to describe galactic rotation

## AbstractKeywords: galaxy rotation curve, spiral galaxy, Keplerian
dynamics, homeoidThe dynamics of spiral galaxies is often modeled with Keplerian mechanics to show that the measured flat rotation curves imply that the cumulative mass increases linearly with the radius. The argument is as follows: consider the equation of motion GM/r ^{2}
= V^{2}/r
of a small mass in the gravitational field of a small central object of
mass M, where r is the radius of the
circular orbit, V the tangential
velocity, and G the gravitational constant. This equation is a
limiting case of Kepler's third law for circular orbits, such as those
observed for planets orbiting
the sun. Consider next two properties of spherical mass
distributions: 1-a uniform
spherical shell does not exert any gravitational force on a mass inside
the shell, and 2-the gravitational field outside the shell is as if the
mass of the shell were concentrated at its center. Using both
properties, the equation of motion can be simplified to GM_{r}
= rV^{2}, where M_{r} is the cumulative mass interior
to r. It is known experimentally, after the
work pioneered by Rubin[1],
that most spiral galaxies exhibit nearly constant rotation curves, that
is, V is independent of r. The simplified
equation leads to the conclusion that M_{r}
is proportional to r.Such a mass distribution is unusual because it is much larger than what is detected optically. There is also a problem of divergence if one wants to calculate the total mass of a galaxy. In an attempt to better describe the geometry of a galaxy, the problem has been studied more precisely using flattened shells of uniform density between similar, concentric ellipsoids, called homeoids[2]. A mass located inside a homeoid experiences no net gravitational force from that homeoid. As a result, the gravitational force at a point is
proportional to the mass of all homeoids interior
to r, as is the case in the spherically symmetric
problem. It is
therefore tempting to use this property to obtain the simplified
formula given above. However, the simplification cannot be done
since spherical shells do not share their second property with
homeoids. The gravitational force outside a non-spherical homeoid
is not described by an inverse square law. The equation
describing the motion of a star in a galaxy must be of the form Gf(M(r),
r) = Vr^{2}/r,
where f() is a function involving elliptic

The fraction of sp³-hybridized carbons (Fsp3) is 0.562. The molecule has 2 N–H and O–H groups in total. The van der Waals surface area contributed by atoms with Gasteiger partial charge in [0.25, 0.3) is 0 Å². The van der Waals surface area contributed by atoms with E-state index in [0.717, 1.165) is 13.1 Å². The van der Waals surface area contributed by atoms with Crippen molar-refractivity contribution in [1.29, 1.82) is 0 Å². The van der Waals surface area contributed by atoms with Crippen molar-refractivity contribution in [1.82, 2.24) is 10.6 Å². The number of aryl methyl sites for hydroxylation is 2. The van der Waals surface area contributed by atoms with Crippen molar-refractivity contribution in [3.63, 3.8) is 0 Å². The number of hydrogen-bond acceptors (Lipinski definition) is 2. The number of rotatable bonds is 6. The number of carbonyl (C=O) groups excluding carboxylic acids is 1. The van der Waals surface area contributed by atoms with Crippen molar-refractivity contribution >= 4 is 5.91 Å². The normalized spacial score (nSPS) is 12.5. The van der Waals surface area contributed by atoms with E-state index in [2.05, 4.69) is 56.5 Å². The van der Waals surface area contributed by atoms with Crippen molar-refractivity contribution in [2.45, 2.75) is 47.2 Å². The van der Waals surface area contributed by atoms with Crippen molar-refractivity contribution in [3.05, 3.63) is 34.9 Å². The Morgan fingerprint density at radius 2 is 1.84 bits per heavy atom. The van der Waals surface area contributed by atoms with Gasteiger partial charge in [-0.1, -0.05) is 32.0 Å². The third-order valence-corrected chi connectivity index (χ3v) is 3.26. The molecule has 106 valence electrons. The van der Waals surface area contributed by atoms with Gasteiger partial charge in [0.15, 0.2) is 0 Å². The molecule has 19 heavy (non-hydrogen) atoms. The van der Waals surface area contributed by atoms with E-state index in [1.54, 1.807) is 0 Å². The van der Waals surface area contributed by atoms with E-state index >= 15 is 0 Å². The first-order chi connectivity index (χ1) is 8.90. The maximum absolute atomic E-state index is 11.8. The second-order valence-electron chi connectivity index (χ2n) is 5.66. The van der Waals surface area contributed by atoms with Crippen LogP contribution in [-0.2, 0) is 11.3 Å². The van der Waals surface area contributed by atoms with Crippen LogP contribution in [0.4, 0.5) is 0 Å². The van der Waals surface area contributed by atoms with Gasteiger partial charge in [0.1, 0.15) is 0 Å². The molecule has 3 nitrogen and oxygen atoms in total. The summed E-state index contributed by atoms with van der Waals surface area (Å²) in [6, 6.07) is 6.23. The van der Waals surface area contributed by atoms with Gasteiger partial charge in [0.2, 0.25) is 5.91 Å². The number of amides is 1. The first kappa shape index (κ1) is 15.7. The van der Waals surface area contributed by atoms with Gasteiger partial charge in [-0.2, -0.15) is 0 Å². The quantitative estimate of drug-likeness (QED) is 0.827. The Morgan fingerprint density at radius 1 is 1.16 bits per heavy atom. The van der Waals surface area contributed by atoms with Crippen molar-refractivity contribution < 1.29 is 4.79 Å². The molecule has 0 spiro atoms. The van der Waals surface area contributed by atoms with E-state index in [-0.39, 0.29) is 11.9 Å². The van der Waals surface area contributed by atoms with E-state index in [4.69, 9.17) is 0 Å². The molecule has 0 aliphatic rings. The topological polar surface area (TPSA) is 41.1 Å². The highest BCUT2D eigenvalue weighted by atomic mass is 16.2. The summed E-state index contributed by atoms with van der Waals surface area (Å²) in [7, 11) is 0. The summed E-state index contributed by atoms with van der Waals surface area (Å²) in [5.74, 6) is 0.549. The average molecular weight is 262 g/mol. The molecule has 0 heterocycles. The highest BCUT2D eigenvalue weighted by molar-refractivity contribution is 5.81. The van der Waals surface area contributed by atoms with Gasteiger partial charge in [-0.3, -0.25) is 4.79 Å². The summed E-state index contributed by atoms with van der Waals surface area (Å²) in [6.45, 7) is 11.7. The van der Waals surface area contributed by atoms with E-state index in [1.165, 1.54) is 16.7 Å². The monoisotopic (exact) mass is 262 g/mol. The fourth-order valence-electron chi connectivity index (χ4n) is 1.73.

integrals over the mass density M(). As a result,
the cumulative mass of an elliptical galaxy does not rise linearly with
radius.rAlthough homeoids describe the mass distribution of a spiral galaxy more precisely than spherical distributions, they are still inaccurate because of at least two reasons. The shape of a homeoid is the result of a rigid rotation at the angular velocity W, which gives the velocity V(r) = Wr. This does not correspond to the rotation of a spiral galaxy. Also, if the mass density is not constant, a homeoid is the result from the balance of the centrifugal acceleration W ^{2}r
with a centrally symmetric gravitational acceleration Gm/r^{2}.
This is not the gravitational acceleration of a spiral galaxy.
Since homeoids cannot generally be used to describe the shape of
galaxies, numerical methods are the best alternative to replace
analytical functions. The gravitational field of disk galaxies is
relatively easy to calculate using ring shaped distributions[3].
In this case, even the first property of a spherical mass
distribution does not hold: a ring distribution can exert a
gravitational force on a mass localized inside the ring[2]. This
implies that for spiral galaxies, the cumulative mass does not rise
linearly with radius.The Keplerian model is frequently used in the scientific literature as an argument to support the hypothesis of dark matter in spiral galaxies[4, 5]. However, an appropriate calculation method must be used instead of the simple and inaccurate model. The excellent data on rotation curves of galaxies and high mass-to-luminosity ratios provide the main arguments in favour of “matter that has no light”. ## Acknowledgement## References
Copyright September 30th, 2007. Version dated November 26th, 2007. |